Does the government need to do more to support gig economy workers?

File photo of a Deliveroo cycle rider in central London. Photo: Nick Ansell/PA Wire

File photo of a Deliveroo cycle rider in central London. Photo: Nick Ansell/PA Wire - Credit: PA

A majority of people working in the so-called gig economy want the government to take action to ensure them basic employment rights, new research suggests.

A study by the Chartered Institute of Personnel and Development (CIPD) found 4% of adults are now employed on the short-term or freelance contracts which characterise gig work.

The survey of 400 gig economy workers and interviews with others showed that almost two-thirds believed the government should regulate to give them rights enjoyed by other employees, such as holiday and sick pay, while more than half of those polled believed industry employers were exploiting a lack of regulation.

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The most common reason for taking on gig work was to boost income, with almost half saying they were satisfied with their job, the CIPD found.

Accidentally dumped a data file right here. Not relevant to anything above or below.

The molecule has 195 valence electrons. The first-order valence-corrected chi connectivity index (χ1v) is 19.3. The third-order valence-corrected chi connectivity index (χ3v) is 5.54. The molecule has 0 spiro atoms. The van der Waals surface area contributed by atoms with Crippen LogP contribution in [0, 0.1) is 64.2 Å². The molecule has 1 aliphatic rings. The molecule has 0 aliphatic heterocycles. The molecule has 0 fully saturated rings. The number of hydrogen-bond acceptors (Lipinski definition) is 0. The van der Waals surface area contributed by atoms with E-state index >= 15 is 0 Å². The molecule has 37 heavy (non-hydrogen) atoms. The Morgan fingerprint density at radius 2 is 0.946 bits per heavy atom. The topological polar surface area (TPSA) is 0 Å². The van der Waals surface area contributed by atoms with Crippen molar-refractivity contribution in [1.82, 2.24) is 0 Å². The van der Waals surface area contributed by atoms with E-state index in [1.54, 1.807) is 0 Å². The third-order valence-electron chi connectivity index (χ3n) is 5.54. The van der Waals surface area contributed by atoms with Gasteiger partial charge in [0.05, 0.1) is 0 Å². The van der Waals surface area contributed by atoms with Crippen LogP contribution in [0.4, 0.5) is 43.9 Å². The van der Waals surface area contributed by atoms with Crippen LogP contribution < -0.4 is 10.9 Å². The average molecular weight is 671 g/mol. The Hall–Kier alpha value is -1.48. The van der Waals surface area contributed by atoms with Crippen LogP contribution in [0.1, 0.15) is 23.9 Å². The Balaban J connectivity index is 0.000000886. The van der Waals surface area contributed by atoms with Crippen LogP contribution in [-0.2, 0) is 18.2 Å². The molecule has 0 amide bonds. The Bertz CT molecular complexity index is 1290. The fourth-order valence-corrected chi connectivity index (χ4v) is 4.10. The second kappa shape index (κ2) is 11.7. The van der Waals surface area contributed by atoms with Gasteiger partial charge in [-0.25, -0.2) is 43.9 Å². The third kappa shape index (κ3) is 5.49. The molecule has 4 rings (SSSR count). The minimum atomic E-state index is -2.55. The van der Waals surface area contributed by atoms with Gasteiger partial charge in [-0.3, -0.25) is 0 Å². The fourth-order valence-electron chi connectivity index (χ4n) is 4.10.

A Norfolk delivery driver told this newspaper he was happy working in the growing industry, working less than a full week but taking home more than the minimum wage.

Peter Cheese, chief executive of the CIPD, said: 'This research shows the grey area that exists over people's employment status in the gig economy.

'It is often assumed that the nature of gig work is well-suited to self-employment and in many cases this is true. However, our research also shows many gig economy workers are permanent employees, students, or even the unemployed who choose to work in the gig economy to boost their overall income.'

He added: 'It is crucial that the government deals with the issue of employment status before attempting to make sweeping changes, else they risk building foundational changes on shifting sands.'

Stewart Gee, of the conciliation service Acas, said defining workplace rights for gig economy workers could be 'a tricky area' of employment law.

'We have updated our employment status advice to help provide some clarity on the various different ways that people can work and the employment rights that they are entitled to,' he added.

A government spokesman said Matthew Taylor, the chief executive of the Royal Society of Arts, is leading an independent review into whether employment practices need to change 'in order to keep pace with modern business models'.

According to the latest labour market from the Office for National Statistics, there are now 4.8m in the UK who class themselves as self-employed – equivalent to 15.1% of all people in work – up by 148,000 from January 2016.